Before doing these interviews, I saw again Alessandro and Daniela, bike pilgrims I had met some days ago together with another Italian, Alex, the long bearded pilgrim from day 4. Suddenly, while I was interviewing Antonio, I met another bike pilgrim too, Marcos, who asked me if I was a journalist or something. He is a real journalist himself and this wasn't going to be the last time we'll cross each other's paths... keep reading.

Into the Wild

At last, starting to do the thing for which I embarked myself into this adventure, I hit the road of the Camino towards Santiago, but not without a quick stop in Sarria. Since this Camino town has it's own history with me, I couldn't pass by without saying hi to my ex-girlfriend's lovely grandma, who made me many times dinner, hosted me and always had a smile for me. Unfortunately, since I'm a late starter, I missed her while she was shopping in town, I said hi to the dog and cat though, and left a small note.

The Real Camino Milestone... and an example of how you shouldn't ruin historic pieces

Going on with my route, passing over rail tracks, deep forest passage ways and almost reaching the 100 km marker to Santiago, I got reacquainted with some early encounter, I catched up with Marcos, the journalist from that same morning. He started his Camino in Madrid and had a limited number of days to do it. However, he joined me up to Palas del Rei and together we reached that final 100 km mark, but be aware... you might be fooled! There's a Km stone marker which is tricked by some Bart like minded person (check "The Simpsons" for further reference) to look as it were the 100 km before you arrive to the actual one. Therefore, you either wait 1 km to see the real one, or just do like us, a picture with both :)

Colour explosions in one unique sunset

Seeing the sunset almost about to start, a quick call to the rest of the "Ondiñas" team confirmed our day's final destination and the booking for an extra member. When we finally arrived in Palas del Rei, we reunited to be one of the biggest bike pilgrim group in my entire Camino, so many, that we filled up an entire room just with ourselves.

Talking about sunsets, although this little town hadn't much to offer, it gave us one of the best sunsets in all our Camino. The colours and light were simply magnificent and with everyone gazing, the star of the moment (take that as the perfect analogy) was the sun. Palas del Rei also moved me to buy a new T-Shirt to cover my loss in Navarrete on day 5, good thing I did, because I had all my other clothes being cleaned in the washing machine when we went for dinner. But, oh dear, the washing machine...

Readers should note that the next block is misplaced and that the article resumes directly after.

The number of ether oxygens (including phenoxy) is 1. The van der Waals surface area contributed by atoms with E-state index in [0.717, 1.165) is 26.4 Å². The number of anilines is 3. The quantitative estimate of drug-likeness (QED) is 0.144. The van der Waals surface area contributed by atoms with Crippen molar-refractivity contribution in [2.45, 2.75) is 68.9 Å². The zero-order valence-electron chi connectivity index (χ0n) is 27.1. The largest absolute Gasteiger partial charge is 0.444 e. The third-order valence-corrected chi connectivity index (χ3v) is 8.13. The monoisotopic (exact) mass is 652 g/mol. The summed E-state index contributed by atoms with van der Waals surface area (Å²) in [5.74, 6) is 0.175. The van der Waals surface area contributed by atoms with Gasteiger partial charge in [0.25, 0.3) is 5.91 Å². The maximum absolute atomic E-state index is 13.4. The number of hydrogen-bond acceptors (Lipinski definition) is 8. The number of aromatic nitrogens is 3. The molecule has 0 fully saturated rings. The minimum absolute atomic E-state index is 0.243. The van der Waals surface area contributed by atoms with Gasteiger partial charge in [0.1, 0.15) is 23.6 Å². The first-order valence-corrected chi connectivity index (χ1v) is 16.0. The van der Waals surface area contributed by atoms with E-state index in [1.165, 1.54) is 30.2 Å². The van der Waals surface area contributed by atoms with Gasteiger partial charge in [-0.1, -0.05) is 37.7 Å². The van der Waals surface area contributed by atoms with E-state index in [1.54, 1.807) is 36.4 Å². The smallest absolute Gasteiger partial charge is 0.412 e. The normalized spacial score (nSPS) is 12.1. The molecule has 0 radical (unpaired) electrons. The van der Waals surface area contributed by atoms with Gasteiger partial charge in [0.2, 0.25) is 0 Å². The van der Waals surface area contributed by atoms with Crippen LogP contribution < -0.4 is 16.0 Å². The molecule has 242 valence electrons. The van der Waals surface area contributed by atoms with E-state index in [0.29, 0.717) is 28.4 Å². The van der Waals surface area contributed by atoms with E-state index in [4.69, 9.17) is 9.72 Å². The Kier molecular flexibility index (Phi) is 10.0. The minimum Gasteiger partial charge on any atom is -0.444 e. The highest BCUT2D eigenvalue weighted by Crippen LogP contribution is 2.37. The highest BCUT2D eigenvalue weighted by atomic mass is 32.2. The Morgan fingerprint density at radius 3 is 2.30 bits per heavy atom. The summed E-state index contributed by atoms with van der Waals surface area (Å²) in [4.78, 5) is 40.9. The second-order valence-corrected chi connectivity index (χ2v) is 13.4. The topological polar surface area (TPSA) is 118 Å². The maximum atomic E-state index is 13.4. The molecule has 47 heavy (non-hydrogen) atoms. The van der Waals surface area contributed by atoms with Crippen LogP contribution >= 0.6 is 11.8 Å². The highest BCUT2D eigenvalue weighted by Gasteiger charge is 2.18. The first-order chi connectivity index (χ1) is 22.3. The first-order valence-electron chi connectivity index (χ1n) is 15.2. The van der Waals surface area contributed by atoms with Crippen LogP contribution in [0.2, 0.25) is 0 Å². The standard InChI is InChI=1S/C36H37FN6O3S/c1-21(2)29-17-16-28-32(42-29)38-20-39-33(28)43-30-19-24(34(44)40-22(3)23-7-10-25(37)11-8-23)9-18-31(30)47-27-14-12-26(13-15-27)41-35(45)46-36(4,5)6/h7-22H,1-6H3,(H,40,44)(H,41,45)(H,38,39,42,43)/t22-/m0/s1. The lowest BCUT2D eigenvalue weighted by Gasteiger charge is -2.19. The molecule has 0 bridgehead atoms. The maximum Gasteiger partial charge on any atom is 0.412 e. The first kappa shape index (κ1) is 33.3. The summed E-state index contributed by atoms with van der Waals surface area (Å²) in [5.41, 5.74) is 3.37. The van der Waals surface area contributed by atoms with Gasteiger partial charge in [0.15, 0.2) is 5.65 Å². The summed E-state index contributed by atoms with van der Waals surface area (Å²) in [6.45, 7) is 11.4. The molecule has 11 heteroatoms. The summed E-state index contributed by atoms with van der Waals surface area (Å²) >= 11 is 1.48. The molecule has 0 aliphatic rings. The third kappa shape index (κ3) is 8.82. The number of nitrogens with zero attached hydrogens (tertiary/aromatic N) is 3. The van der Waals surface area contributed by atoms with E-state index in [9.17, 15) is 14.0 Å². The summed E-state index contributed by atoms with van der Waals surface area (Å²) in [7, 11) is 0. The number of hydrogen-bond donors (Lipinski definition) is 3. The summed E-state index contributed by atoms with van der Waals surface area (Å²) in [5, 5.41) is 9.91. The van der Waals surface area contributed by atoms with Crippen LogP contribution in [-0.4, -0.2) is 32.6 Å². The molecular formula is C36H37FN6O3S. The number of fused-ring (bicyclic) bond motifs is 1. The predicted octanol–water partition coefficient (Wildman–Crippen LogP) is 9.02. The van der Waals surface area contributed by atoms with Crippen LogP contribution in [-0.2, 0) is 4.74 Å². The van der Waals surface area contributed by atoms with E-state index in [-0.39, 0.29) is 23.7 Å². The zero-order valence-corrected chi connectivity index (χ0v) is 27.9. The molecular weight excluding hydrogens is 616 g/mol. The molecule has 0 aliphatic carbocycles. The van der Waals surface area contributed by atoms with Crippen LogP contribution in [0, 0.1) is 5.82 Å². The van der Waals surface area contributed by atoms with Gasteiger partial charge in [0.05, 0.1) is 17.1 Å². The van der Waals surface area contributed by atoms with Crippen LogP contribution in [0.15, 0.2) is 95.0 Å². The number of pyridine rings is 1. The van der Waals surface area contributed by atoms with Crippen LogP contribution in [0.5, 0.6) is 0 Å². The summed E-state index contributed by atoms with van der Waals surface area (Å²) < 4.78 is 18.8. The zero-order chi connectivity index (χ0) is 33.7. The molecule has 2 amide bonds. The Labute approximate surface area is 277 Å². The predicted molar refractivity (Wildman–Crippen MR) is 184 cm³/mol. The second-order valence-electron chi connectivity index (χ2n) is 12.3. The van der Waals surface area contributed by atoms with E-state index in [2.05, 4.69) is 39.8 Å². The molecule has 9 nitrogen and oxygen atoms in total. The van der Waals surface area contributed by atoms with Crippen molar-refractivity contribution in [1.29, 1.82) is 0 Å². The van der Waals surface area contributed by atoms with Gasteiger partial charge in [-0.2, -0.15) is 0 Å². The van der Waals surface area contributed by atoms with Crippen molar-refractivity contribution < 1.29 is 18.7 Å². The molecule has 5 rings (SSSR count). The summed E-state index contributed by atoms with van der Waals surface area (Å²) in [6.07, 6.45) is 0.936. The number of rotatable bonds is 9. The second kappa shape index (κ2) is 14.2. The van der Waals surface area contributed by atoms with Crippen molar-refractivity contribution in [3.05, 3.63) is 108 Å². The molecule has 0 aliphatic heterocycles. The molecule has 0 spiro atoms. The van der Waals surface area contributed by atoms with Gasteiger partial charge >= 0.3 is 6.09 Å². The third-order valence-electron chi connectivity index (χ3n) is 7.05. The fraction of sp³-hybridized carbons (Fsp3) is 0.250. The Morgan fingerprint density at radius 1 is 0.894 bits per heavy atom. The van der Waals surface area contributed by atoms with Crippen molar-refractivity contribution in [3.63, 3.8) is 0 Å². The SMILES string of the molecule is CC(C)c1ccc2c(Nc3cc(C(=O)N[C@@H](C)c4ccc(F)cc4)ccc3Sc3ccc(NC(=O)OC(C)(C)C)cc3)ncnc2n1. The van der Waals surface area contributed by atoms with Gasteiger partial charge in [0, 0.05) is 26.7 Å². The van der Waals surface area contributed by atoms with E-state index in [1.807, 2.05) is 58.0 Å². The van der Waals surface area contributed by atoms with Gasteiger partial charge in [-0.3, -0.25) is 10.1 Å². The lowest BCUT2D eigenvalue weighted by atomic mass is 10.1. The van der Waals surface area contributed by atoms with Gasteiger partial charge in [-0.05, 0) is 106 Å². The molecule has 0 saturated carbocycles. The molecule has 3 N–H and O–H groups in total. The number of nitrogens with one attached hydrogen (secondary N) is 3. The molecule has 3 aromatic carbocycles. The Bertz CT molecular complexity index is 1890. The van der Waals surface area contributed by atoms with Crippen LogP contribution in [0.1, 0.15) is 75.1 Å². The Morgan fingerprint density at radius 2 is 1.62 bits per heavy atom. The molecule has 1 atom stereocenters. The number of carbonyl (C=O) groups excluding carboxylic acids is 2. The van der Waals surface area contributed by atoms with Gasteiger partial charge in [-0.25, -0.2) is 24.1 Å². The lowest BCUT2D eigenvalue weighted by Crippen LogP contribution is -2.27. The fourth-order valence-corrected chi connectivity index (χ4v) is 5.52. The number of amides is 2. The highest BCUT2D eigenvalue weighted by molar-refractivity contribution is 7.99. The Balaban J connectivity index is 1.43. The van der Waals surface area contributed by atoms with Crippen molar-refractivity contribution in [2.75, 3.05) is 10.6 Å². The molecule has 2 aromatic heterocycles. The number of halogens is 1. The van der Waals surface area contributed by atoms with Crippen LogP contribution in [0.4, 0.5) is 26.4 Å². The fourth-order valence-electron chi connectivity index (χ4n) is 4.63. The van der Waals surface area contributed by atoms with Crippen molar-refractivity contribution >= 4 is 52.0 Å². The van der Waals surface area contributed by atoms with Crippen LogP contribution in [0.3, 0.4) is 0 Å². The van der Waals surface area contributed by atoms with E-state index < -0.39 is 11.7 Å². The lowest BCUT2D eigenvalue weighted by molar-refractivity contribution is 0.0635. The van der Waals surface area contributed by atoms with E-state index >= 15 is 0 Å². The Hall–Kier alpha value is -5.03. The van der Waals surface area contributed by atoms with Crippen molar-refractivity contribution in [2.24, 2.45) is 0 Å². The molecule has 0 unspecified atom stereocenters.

Stay tuned to my next day and learn what surprise this wonderful invention was going to give us...

Day 12: Villafranca del Bierzo - Samos

Ivan Blanco

Español aquí

Leaving the day before with one casual thou glorious pilgrim family dinner, a new day was about to start and new heights were to be conquered!

Cozy albergue dining 

Sleeping in a lovely cozy house, with about other 30 pilgrims per room, it's not rare to be woken up at early hours by some plastic rattling and pilgrims waking up early (check day 3). However, this time a rather uncommon sound woke us up everyone at the same time. Imagine yourself sleeping tenderly among fellow pilgrims, wrapped up in your sleeping bag and all cuddled up when... SUDDENLY, a big BANG wakes you UP! In addition to this, someone cries out anxiously "Oh Dios mio!!!" (=Oh my Gosh!) with a strong English accent. Being the room pitch black, making sure it wasn't me and not hearing anyone complaining any more, in a mix of startled and sleepy situation... I soon went back to dreamland.

With the first sun rays hitting my eyes I finally woke up and we all discovered the night's mystery, there was a person who literally fell down from one of the higher bunk beds, which was what made that big noise. However, the "Oh Dios mio!!!" wasn't the same person, it was someone else bewildered by the banging noise. Mystery still surrounded on who was the person who fell down... that's when an "Ondiñas" member confessed: Carla fell down! Even with a slim body as hers, the bang was an impressive one and although she didn't cry it out, the "Oh Dios mio!!!" jokes didn't stop during the whoooole day :)

After this revelation we soon attacked our breakfast in one of the loveliest albergue dining rooms I've ever seen. The breakfast itself was glorious too, to Andrew's rejoice, they served us bacon and eggs on delicious bread. I also caught up with Fee, the Danish pilgrim from day 11 and I could do another of my famous photo interviews with Blanca, who works at the albergue where we stayed. This made me yet stay behind again, but it wasn't just that, awed by Villafranca's charming beauty, I couldn't leave without a photography moment, check it out below.

The gorgeous Villafranca del Bierzo